The AP reports today about a DHS report that revealed in 2005 that existing x-ray machines at passenger checkpoints are useless for detecting explosives in shoes:
X-ray machines that screen airline passengers’ shoes cannot detect explosives, according to a Homeland Security Department report on aviation screening.
….In its April 2005 report, “Systems Engineering Study of Civil Aviation Security Phase I,” the Homeland Security Department concluded that images on X-ray machines don’t provide the information necessary to detect explosives.
Machines used at most airports to scan hand-held luggage, purses, briefcases and shoes have not been upgraded to detect explosives since the report was issued.
….The Homeland Security report said that “even a 1/4-inch insole of sheet explosive” could create the kind of blast that reportedly brought down Pan Am flight 103, the airliner that blew up over Lockerbie, Scotland, in December 1988, killing 270 people in the air and on the ground.
“To help close this gap, the percentage of shoes subjected to explosives inspection should be significantly increased,” the report said.
The Homeland Security report recommends that explosives trace detection, or ETD, be used on the shoes and hands of passengers when the screeners determine they must be checked more thoroughly.
“Within the current state of the art, they afford the only meaningful explosives detection capability at the checkpoint,” the report said.
This story adds to a growing torrent of critical news pieces looking back at DHS’s effort to develop the next generation of aviation screening equipment over the past 2-3 years, and finding unaddressed vulnerabilities. Ultimately, I think there are three complementary explanations for this reality, which have formed something of a vicious circle:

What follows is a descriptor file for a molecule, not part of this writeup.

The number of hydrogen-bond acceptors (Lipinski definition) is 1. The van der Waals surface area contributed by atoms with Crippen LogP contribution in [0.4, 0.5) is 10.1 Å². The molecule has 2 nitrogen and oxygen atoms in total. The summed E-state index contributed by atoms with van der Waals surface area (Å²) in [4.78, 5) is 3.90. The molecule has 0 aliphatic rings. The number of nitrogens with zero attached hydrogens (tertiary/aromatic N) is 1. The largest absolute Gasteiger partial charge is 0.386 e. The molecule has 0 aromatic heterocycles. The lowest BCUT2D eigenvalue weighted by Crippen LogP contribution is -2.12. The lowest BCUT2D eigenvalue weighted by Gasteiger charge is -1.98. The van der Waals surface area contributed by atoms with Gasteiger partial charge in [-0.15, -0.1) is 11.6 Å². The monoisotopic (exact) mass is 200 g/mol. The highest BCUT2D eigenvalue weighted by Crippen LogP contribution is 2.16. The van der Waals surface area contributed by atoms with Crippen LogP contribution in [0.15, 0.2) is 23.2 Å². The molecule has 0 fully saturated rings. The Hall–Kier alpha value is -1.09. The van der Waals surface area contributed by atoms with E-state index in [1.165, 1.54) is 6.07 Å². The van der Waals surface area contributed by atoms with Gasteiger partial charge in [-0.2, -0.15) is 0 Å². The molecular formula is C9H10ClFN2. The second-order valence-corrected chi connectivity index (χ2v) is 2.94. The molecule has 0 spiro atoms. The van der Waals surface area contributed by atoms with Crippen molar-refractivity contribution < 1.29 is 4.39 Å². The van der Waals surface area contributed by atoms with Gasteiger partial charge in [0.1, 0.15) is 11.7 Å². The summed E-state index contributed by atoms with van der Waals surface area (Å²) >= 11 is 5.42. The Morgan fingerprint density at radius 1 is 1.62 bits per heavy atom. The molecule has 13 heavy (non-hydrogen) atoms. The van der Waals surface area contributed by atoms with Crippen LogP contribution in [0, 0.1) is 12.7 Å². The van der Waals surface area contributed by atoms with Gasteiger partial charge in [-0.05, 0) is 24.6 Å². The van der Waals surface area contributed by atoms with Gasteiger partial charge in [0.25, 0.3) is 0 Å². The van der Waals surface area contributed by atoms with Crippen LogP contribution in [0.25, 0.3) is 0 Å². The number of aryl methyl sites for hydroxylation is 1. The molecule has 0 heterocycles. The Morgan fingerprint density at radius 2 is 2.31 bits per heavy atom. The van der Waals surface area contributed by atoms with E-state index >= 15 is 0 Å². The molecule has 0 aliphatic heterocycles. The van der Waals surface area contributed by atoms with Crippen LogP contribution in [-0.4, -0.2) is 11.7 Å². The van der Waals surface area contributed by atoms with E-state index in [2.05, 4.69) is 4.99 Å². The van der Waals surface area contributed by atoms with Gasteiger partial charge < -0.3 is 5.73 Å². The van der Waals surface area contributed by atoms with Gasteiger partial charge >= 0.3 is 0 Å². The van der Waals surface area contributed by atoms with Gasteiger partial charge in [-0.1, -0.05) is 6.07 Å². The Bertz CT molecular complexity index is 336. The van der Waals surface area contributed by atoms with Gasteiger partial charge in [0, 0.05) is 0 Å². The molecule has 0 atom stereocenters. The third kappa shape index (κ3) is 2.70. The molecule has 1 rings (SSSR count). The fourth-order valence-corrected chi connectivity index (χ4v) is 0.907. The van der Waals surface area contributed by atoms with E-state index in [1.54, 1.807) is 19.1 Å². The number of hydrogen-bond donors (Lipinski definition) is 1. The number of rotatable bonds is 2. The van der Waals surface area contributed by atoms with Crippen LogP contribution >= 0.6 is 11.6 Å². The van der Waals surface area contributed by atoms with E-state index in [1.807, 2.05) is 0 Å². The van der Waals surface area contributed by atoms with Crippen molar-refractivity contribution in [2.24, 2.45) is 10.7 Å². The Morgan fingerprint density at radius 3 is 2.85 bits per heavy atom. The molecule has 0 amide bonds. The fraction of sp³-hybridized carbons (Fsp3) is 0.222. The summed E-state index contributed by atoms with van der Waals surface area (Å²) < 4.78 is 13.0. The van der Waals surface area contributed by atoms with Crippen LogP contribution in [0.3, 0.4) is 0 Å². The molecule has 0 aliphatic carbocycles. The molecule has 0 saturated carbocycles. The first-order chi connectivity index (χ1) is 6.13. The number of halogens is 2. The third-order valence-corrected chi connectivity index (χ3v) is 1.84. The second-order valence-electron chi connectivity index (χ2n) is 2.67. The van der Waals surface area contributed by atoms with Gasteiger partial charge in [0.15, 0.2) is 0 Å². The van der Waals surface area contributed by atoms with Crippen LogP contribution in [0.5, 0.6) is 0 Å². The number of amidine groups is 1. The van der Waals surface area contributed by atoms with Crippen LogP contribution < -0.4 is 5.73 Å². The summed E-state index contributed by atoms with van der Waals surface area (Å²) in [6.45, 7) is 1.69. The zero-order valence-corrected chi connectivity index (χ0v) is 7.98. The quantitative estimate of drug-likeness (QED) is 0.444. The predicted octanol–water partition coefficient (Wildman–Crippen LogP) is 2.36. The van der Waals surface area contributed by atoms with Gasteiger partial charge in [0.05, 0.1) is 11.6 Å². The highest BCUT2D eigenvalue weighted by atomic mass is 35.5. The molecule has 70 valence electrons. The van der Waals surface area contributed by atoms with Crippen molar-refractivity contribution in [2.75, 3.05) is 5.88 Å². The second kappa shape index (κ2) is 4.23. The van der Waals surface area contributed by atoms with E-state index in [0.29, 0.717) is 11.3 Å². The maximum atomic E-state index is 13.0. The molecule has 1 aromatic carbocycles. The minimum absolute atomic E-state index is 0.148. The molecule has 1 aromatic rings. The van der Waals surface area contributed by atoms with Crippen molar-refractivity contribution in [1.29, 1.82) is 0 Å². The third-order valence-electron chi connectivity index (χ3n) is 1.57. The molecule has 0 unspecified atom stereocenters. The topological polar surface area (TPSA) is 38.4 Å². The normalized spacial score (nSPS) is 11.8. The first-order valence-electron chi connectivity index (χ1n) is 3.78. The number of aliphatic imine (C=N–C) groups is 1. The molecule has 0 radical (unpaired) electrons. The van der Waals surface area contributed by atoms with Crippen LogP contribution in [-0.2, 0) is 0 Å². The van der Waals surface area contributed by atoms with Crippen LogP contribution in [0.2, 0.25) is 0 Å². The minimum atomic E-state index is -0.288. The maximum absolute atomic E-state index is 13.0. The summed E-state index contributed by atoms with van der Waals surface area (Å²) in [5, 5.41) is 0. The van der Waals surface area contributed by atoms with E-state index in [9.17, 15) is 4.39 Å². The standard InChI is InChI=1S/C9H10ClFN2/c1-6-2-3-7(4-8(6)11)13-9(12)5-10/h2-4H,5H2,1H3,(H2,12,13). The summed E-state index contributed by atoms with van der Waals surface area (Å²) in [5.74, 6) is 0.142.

- DHS has underfunded R&D and procurement of new aviation screening technology.
- The devices available to DHS have not been robust and/or effective enough for full-scale deployment.
- DHS has deemed these aviation security threats to be relatively low-risk in comparison with other homeland security threats.
So what’s the right solution to this conundrum? Is it to throw money at these screening challenges? Probably yes at the margin, but only for technologies and systems whose security benefits have been well-scrutinized. It makes sense to speed up the deployment cycles for newer proven technologies such as puffer machines and millimeter wave scanners. And it might be useful to reexamine the technology adoption process within DHS for aviation security, and find ways to remove unnecessary bureaucratic checkpoints. Finally, more attention needs to be paid to the integration of the aviation screening system with the rest of the homeland security enterprise, with the goal of providing better intelligence and enhanced capabilities that can improve the screening process.